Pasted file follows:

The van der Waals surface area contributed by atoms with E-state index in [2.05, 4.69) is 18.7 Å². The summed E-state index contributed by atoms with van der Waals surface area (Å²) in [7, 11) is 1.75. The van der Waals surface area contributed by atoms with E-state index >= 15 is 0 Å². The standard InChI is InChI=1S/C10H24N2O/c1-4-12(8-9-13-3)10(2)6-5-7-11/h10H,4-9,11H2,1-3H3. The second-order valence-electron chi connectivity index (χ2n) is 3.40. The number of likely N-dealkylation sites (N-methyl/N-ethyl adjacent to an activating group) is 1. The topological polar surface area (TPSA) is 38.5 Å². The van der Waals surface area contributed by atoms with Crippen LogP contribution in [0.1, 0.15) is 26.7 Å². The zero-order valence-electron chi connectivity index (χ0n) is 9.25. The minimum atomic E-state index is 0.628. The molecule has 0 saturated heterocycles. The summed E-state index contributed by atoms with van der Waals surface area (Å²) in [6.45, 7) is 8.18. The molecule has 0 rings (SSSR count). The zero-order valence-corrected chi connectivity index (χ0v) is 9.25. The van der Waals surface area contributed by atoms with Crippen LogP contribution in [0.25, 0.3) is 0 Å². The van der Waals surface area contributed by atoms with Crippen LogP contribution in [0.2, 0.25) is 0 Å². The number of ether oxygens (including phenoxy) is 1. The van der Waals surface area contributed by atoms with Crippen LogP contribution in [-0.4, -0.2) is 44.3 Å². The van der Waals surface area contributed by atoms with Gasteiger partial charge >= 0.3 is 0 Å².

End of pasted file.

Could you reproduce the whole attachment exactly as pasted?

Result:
The van der Waals surface area contributed by atoms with E-state index in [2.05, 4.69) is 18.7 Å². The summed E-state index contributed by atoms with van der Waals surface area (Å²) in [7, 11) is 1.75. The van der Waals surface area contributed by atoms with E-state index >= 15 is 0 Å². The standard InChI is InChI=1S/C10H24N2O/c1-4-12(8-9-13-3)10(2)6-5-7-11/h10H,4-9,11H2,1-3H3. The second-order valence-electron chi connectivity index (χ2n) is 3.40. The number of likely N-dealkylation sites (N-methyl/N-ethyl adjacent to an activating group) is 1. The topological polar surface area (TPSA) is 38.5 Å². The van der Waals surface area contributed by atoms with Crippen LogP contribution in [0.1, 0.15) is 26.7 Å². The zero-order valence-electron chi connectivity index (χ0n) is 9.25. The minimum atomic E-state index is 0.628. The molecule has 0 saturated heterocycles. The summed E-state index contributed by atoms with van der Waals surface area (Å²) in [6.45, 7) is 8.18. The molecule has 0 rings (SSSR count). The zero-order valence-corrected chi connectivity index (χ0v) is 9.25. The van der Waals surface area contributed by atoms with Crippen LogP contribution in [0.25, 0.3) is 0 Å². The van der Waals surface area contributed by atoms with Crippen LogP contribution in [0.2, 0.25) is 0 Å². The number of ether oxygens (including phenoxy) is 1. The van der Waals surface area contributed by atoms with Crippen LogP contribution in [-0.4, -0.2) is 44.3 Å². The van der Waals surface area contributed by atoms with Gasteiger partial charge >= 0.3 is 0 Å².